Reviewed on: PlayStation 3
Reviewed by: Bracken Lee-Rudolph
Invizimals is a series that markets itself to the youthful market of gamers; those not yet old or mature enough to play, or fully comprehend, titles such as GTA or Call of Duty (although that very rarely stops them). In the same category as Skylanders and Disney Infinity, without the toys and with VITA linking, Invizimals never quite lives up to the standards set by its competitors.
Invizimals: The Lost Kingdom is the first entry in the series which makes its way to the PlayStation 3 system, having experienced success in the portable and augmented reality fields. The story follows Hiro, a young boy who travels through a Shadow Gate into the Invizimals’ world, which is under attack from the Steel Invizimals. Hiro must now try and stop these invaders by using the powers that numerous Invizimals give him along the way.
This story is by no means groundbreaking, and most of the game is filled with dull, clichéd lines and a lack of narrative cohesion. While I understand that a game aimed at children is never going to be a narrative masterclass, the generic characters, draining dialogue, and poor storytelling are sub-par even for a game aimed at children.
The gameplay, at least in the campaign, is as monotonous as its story. The game combines basic platforming elements with just as basic combat elements to create – you guessed it – a very basic gameplay mechanic, with very little depth. You can unlock 16 different Invizimals, some of which are necessary for progress. Each of these Invizimals have 6 different abilities which can be unlocked through a simple RPG type menu where you spend Z balls (which are available in abundance) to unlock new moves for your character. While the different characters do add some much needed variety, and the RPG elements are nice, both are largely irrelevant considering how weak the enemies are and that you can only equip 2 special attacks at a time, which largely all do the same thing.
The levels are large, and often quite expansive, but there is little reason to explore them fully, given that any Z balls you need are often available on the linear path to the end of the level. The camera seems to be maniacally built to actively obstruct the player, which makes exploration that much more tedious and frustrating. In fact, the only things that will make you stray from the beaten path (if you aren’t a completionist) are the sparks and Invizimal statuettes, both of which allow you to unlock items in the Battle Arenas (characters and power-ups respectively). Additionally, progressing in the campaign allows more arenas to be unlocked to fight in, and other than the brief aerial and submerged sections of the title, the Battle Arena is the most fun you’ll get out of the title.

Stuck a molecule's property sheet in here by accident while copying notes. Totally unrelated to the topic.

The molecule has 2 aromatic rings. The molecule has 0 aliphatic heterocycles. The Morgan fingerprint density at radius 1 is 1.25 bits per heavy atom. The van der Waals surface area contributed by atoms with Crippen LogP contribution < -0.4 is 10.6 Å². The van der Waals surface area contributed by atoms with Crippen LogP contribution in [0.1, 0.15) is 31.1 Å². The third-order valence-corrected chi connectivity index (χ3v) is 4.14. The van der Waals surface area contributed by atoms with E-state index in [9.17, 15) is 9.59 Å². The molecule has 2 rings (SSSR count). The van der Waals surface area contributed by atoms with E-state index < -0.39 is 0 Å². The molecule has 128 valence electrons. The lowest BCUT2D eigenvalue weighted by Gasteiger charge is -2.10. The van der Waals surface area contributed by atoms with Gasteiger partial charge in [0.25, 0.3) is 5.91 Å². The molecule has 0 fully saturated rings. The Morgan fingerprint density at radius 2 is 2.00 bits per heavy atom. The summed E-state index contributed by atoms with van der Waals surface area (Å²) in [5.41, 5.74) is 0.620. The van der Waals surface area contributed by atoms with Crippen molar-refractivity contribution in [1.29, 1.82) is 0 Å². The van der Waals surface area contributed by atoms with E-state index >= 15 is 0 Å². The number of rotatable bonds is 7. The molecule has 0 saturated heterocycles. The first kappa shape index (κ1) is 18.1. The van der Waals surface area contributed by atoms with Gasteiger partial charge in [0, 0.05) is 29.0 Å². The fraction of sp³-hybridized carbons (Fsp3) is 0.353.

The Battle Arena mode allows you to fight with miniature versions of certain Invizimals in arenas. In short, each Invizimal has 4 moves which inflict different amounts of damage, and have different ranges, radii and cooldown times. As you win fights, you’ll level up, allowing you to alter your character’s stats to tailor them to your needs. In short, the Battle Mode, although a peripheral game mode, has the most substance, in terms of gameplay mechanics, in the entire game. The RPG influences are more outright in this mode and the battles are frenetic and fun, unlike the dreary campaign.
This mode can be played with up to 4 players locally or online and links with the PS VITA title, Invizimals: The Alliance, to allow Cross Play between the two platforms. Keep in mind when buying the title that you’ll have to download a 2.6GB patch before playing online.
Graphically, the title, despite aiming at cartoony visuals, does look quite dated, with textures looking jagged or pixelated and facial features not being rendered in enough detail. What does look good are the arenas in the Battle Arena mode, even if the character models themselves don’t look great. Cutscene graphics are well rendered and very smooth, but that’s not saying much, considering how few there are.
The audio is a mixed bag of good and hopeless. The voice acting is quite bad, doesn’t convey very much emotion and just seems uninspired. On the bright side, there are lots of British accents! Other than that, the soundtrack is energetic and lively, and the sound effects are passable, if also uninspired.
If you can get past the dull gameplay and the unappealing story, Invizimals: The Lost Kingdom will give you a lot of play time. However, for those looking for a game with a little more substance, variety, and constructive content, children included, you’d be advised to rather consider the Skylanders or Ratchet and Clank franchises for the PlayStation 3.
Invizimals’ first journey onto home consoles is not a successful one. Despite a fun Battle Arena mode, the gameplay at large is quite poor and won’t keep player’s captivated for very long. For the most part, the visuals look outdated, if not wholly terrible, but are redeemed somewhat by some good looking arenas in the Battle Arena mode.
The multiplayer is quite fun, but slightly imbalanced. However, since it allows local multiplayer, it may be a good option when your child has friends over. The voice acting is quite terrible, but the soundtrack and sound effects pull the sound performance to just above average. Fans of the franchise may enjoy this game, but for a parent looking for a good game to give their children, you would be well advised to look at other, better established franchises.
Lasting Appeal: 4/10